The roll out of a Panda update is typically the biggest news for web marketers in any week, but the launch of Google's Penguin algorithm stole headlines this week.

While most marketers were waiting for the first major Panda update of 2012 from Google, the company stole headlines this week with a new algorithm adjustment aimed at a different issue within search. The update (slightly) changes the focus of marketers concerned with SEO and simultaneously introduces a whole new animal into the search marketing lexicon – Penguin. 

On Tuesday, Google rolled out its first Penguin search update with the specific goal of targeting websites the company believes exploit white hat SEO practices. Matt Cutts, distinguished engineer at Google and point man for all things search, wrote on the company’s Webmaster Central blog that countless websites have abused SEO to boost their search ranking without delivering relevant content to its users. As is the case with Panda, the first iteration of Penguin is designed to bring website’s that focus on informing and engaging users to the forefront of search results.

Cutts highlighted the case of a website that created content with irrelevant keywords linked to other pages within the site. This tactic offers little value to the visitor, instead focusing on tricking search crawlers into shooting the website up SERPs for certain queries.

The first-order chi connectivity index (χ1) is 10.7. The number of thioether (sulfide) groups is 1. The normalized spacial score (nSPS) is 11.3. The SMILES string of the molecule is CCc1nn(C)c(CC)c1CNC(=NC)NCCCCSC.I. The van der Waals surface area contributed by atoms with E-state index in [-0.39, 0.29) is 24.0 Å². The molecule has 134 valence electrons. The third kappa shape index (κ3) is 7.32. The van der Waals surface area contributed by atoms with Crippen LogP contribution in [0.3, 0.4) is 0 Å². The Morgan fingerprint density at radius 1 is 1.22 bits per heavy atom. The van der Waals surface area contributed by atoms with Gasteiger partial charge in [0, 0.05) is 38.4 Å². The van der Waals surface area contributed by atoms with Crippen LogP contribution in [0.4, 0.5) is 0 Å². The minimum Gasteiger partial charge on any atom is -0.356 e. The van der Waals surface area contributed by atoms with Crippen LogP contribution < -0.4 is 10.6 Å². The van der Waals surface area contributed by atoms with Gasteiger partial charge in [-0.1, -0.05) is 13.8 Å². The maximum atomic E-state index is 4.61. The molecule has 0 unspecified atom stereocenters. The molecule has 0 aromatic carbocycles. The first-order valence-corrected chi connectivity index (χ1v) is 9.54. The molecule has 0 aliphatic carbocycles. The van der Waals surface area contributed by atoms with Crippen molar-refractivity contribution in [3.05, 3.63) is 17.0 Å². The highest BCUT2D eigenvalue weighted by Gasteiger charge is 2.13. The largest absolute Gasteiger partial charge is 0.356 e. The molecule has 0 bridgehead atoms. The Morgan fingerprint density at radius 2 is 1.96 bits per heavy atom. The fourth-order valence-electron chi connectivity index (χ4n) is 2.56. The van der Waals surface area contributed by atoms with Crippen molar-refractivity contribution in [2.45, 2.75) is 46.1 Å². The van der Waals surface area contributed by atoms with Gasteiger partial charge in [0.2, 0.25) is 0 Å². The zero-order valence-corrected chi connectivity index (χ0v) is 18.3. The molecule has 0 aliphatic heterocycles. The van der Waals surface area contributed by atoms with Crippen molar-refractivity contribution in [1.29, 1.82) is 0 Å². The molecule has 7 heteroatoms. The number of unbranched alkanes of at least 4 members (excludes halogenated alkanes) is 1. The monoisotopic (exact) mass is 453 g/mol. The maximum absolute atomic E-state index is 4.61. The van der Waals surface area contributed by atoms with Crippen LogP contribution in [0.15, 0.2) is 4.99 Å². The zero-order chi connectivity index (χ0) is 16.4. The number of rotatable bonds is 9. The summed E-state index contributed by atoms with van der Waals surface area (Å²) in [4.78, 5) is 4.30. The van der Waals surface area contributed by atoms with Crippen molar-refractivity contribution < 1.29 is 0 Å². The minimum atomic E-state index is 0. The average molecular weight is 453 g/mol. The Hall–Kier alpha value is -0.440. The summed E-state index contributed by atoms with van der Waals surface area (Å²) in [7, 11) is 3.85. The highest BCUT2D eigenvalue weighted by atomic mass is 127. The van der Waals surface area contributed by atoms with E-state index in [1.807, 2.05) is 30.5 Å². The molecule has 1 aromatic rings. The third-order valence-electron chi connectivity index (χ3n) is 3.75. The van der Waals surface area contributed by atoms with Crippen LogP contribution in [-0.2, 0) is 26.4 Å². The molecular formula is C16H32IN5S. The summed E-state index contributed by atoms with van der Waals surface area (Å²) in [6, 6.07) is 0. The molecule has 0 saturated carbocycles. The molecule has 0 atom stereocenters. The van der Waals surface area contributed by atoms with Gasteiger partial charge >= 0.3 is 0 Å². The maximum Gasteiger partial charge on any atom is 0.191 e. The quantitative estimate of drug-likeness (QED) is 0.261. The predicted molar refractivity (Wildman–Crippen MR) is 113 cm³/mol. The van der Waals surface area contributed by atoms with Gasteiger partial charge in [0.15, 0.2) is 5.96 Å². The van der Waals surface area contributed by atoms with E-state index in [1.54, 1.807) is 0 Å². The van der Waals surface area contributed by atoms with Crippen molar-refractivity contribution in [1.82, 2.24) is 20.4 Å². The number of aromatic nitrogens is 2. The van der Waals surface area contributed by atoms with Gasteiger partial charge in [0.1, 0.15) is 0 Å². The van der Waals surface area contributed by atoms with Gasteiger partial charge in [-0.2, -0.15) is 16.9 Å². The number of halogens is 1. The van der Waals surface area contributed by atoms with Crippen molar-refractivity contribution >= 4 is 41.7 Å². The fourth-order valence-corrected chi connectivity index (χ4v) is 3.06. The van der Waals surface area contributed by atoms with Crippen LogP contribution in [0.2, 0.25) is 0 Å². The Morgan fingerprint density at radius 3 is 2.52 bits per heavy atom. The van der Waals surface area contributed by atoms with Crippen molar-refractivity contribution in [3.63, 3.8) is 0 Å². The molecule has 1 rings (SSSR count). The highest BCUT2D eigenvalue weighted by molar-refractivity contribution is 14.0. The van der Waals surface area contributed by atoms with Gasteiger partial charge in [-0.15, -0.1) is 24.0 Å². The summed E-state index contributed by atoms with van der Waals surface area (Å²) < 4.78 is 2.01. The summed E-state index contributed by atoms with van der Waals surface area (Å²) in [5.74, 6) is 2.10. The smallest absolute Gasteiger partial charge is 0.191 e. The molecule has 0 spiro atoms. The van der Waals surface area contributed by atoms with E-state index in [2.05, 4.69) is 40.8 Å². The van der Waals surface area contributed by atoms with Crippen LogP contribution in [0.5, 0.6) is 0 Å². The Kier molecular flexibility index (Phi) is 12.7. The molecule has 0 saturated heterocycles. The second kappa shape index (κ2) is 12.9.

More than anything, this update, which is likely just the first of many related to the new Penguin algorithm, is another step in changing the paradigm of what SEO really means. Websites that over-optimize in hopes of appealing to search crawlers without offering readers any valuable content will be penalized by Penguin, as Brafton reported.

While Penguin was this week’s biggest news from Google, Cutts also mentioned that a Panda update struck on April 19. Using his Twitter account, Cutts said that the data refresh was rolled out without much fanfare from Google.

Like most other updates this year, Brafton reported that this latest appearance of Panda was little more than a data refresh. Dubbed Panda 3.5, it was not the major change many were expecting after a series of minor alterations in the first quarter. Penguin provided that first significant change in the way Google assembles its rankings.

Actually, the first big change for Google search in 2012 came with the rollout of Search, plus Your World in mid-January. The move inserted Google+ data into search results for the first time, meaning Google+ activities, such as sharing content and +1’ing different pages throughout the web, would lift them up rankings.

The +1 has been one of the few elements of Google+ to make any substantial progress. However, the action seemed to leave some confused as to what +1’ing content actually meant. With this in mind, Google rolled out a new Share option on Wednesday. Before, users would see the a pop-up box that asked them to share the content they had +1’ed, and perhaps many failed to understand that they had to take that final step to solidify their action. The addition of the Google+ Share widget is aimed at eliminating these mix-ups, Google announced in its Google+ Platform blog.

Companies using Google+ for social media marketing can still use the +1 widget on their websites. However, this will not result in the page’s link, its thumbnail and excerpt appearing on the profile of the user that who +1’d the content.